8th November 2018 at 15:54
CRS-14 MissionSpaceX is targeting Monday, April 2 for an instantaneous launch of its fourteenth Commercial Resupply Services mission (CRS-14) at 4:30 p.m. EDT, or 20:30 UTC, from Space Launch Complex 40 (SLC-40) at Cape Canaveral Air Force Station, Florida.

An instantaneous backup launch opportunity is on Tuesday, April 3 at 4:08 p.m. EDT, or 20:08 UTC. Dragon will separate from Falcon 9’s second stage about 10 minutes after liftoff and attach to the space station on Wednesday, April 4.

Both Falcon 9 and the Dragon spacecraft for the CRS-14 mission are flight-proven. Falcon 9’s first stage previously supported the CRS-12 mission in August 2017 and Dragon previously supported the CRS-8 mission in April 2016.

SpaceX will not attempt to recover Falcon 9’s first stage after launch.

Dragon will be filled with about 5,800 pounds of supplies, payloads and vehicle hardware, including critical materials to directly support science and research investigations that will occur onboard the orbiting laboratory.

SpaceX CRS-14 is the fourteenth of up to 20 missions to the International Space Station that SpaceX will fly for NASA under the first CRS contract. In January 2016, NASA announced that SpaceX’s Falcon 9 launch vehicle and Dragon spacecraft were selected to resupply the space station through 2024 as part of a second Commercial Resupply Services contract award. Under the CRS contracts, SpaceX has restored an American capability to deliver and return significant amounts of cargo, including live plants and animals, to and from the orbiting laboratory. A variant of the Dragon spacecraft, called Crew Dragon, is being developed for U.S.- based crew transport to and from the space station.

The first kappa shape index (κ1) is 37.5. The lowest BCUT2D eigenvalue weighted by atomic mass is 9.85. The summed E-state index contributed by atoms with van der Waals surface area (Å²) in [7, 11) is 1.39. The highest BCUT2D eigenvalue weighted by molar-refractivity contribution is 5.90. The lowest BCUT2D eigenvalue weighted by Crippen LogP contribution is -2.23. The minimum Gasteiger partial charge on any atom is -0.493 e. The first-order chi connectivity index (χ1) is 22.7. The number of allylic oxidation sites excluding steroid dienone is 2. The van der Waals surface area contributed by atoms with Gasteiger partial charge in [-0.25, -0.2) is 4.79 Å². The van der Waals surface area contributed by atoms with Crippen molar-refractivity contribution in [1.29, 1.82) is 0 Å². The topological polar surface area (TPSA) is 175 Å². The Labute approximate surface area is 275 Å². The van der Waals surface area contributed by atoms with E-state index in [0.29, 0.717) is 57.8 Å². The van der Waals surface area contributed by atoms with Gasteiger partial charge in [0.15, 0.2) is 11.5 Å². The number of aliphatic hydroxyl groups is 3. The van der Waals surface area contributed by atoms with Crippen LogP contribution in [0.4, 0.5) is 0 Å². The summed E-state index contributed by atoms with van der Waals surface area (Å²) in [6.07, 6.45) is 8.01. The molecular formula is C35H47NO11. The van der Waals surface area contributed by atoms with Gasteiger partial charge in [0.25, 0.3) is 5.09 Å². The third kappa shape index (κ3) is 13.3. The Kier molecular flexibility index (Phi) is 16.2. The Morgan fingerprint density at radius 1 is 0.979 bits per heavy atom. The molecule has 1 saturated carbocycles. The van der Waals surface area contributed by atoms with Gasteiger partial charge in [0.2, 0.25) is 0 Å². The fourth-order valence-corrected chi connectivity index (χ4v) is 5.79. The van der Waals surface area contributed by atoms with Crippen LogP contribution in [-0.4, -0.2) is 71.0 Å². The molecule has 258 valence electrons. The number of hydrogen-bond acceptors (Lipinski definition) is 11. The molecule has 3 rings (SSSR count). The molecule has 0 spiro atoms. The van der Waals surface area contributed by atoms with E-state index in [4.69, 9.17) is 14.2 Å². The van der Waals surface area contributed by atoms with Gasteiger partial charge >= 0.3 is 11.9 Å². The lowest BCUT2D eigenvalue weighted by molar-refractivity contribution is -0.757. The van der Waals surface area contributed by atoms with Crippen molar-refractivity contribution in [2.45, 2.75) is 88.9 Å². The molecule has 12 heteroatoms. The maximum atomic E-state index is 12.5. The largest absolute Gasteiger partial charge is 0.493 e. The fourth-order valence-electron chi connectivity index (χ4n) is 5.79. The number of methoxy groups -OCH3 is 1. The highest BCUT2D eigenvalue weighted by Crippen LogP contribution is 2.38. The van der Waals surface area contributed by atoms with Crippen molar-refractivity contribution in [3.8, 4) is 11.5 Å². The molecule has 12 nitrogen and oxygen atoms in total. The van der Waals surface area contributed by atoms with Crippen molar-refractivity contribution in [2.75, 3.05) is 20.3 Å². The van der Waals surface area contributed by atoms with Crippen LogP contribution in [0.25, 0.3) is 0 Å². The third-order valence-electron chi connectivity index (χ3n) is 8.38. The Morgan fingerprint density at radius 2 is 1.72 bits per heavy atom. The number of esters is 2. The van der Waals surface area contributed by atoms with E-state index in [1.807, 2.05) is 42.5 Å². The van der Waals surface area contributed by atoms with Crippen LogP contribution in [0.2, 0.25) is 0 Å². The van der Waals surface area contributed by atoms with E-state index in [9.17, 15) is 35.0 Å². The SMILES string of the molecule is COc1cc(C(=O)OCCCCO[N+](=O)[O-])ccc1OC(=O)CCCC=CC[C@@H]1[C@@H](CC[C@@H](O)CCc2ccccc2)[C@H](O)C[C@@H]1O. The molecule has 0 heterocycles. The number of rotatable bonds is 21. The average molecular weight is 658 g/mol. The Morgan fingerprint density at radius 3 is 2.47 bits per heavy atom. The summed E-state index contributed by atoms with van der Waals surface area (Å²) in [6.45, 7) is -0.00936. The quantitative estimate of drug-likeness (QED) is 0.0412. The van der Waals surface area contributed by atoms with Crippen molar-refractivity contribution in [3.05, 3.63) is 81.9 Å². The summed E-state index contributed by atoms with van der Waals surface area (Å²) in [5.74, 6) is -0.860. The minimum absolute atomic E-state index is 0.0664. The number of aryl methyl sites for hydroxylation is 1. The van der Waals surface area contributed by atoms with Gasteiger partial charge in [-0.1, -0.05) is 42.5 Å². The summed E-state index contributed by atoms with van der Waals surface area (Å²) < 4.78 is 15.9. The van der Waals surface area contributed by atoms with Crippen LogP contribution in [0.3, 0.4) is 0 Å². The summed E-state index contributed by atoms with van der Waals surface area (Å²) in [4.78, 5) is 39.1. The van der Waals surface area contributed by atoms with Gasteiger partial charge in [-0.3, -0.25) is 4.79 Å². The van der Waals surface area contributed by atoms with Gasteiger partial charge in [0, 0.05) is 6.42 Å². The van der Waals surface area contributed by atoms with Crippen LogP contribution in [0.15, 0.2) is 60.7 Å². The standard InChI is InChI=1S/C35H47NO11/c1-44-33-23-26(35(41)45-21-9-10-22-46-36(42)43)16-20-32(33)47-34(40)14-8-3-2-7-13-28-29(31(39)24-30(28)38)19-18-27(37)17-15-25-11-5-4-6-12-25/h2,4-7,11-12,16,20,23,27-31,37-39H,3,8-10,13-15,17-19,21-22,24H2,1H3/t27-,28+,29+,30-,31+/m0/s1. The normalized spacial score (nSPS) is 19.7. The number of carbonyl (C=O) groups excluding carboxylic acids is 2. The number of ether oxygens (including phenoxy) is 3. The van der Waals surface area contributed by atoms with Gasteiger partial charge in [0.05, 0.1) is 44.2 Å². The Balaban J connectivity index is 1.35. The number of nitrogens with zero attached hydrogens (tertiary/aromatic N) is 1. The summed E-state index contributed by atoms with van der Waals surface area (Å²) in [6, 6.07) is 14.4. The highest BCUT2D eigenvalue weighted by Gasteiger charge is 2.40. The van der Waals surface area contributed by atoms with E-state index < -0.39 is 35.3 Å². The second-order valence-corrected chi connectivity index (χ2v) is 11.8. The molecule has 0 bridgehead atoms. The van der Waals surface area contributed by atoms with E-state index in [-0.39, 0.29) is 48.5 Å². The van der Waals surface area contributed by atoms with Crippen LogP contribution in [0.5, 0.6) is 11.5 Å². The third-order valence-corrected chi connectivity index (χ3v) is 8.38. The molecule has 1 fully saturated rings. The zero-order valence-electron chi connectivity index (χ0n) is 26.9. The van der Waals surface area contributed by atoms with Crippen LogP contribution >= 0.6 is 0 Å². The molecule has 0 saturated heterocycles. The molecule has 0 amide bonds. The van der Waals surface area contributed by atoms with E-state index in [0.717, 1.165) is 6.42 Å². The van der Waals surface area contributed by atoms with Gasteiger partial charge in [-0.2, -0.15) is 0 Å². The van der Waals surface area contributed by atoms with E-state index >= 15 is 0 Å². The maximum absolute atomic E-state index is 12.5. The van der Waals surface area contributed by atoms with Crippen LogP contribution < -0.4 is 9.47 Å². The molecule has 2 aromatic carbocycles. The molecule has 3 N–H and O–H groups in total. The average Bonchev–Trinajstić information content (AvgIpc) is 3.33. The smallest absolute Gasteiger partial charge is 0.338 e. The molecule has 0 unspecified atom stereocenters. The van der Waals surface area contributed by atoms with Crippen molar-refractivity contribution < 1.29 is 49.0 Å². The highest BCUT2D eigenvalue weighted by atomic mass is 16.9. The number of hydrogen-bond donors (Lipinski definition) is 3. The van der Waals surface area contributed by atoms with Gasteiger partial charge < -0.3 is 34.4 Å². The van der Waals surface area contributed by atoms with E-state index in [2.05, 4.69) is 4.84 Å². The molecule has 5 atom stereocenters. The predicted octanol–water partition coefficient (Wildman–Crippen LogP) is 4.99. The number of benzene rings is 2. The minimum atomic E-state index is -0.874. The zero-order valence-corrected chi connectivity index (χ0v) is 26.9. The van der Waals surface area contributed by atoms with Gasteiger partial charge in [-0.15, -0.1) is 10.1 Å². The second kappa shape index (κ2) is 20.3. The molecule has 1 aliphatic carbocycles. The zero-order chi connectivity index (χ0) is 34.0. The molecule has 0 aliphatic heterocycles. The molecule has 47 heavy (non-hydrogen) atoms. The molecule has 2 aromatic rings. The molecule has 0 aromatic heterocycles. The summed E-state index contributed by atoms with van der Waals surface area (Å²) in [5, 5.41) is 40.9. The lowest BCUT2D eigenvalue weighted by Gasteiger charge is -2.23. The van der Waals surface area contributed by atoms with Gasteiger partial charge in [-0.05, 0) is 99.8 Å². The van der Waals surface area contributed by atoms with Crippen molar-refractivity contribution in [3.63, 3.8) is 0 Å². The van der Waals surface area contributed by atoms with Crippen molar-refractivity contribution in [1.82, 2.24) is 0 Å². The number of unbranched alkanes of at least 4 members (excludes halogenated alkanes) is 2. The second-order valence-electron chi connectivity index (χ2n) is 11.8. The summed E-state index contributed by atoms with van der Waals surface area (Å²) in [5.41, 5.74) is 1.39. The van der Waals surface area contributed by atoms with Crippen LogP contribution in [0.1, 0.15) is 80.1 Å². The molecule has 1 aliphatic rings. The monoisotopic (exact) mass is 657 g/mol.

On Wednesday, April 4 International Space Station crew members will use the station’s 57.7-foot (17.6-meter) robotic arm to reach out and capture the Dragon spacecraft and attach it to the orbiting laboratory.

Dragon will return to Earth with more than 3,900 pounds of cargo after an approximately one-month stay at the International Space Station. About five hours after Dragon leaves the space station, it will conduct its deorbit burn, which lasts up to 10 minutes. It takes about 30 minutes for Dragon to reenter the Earth’s atmosphere and splash down in the Pacific Ocean off the coast of Baja California.

For more information about the mission and payloads, visit www.nasa.gov/spacex.
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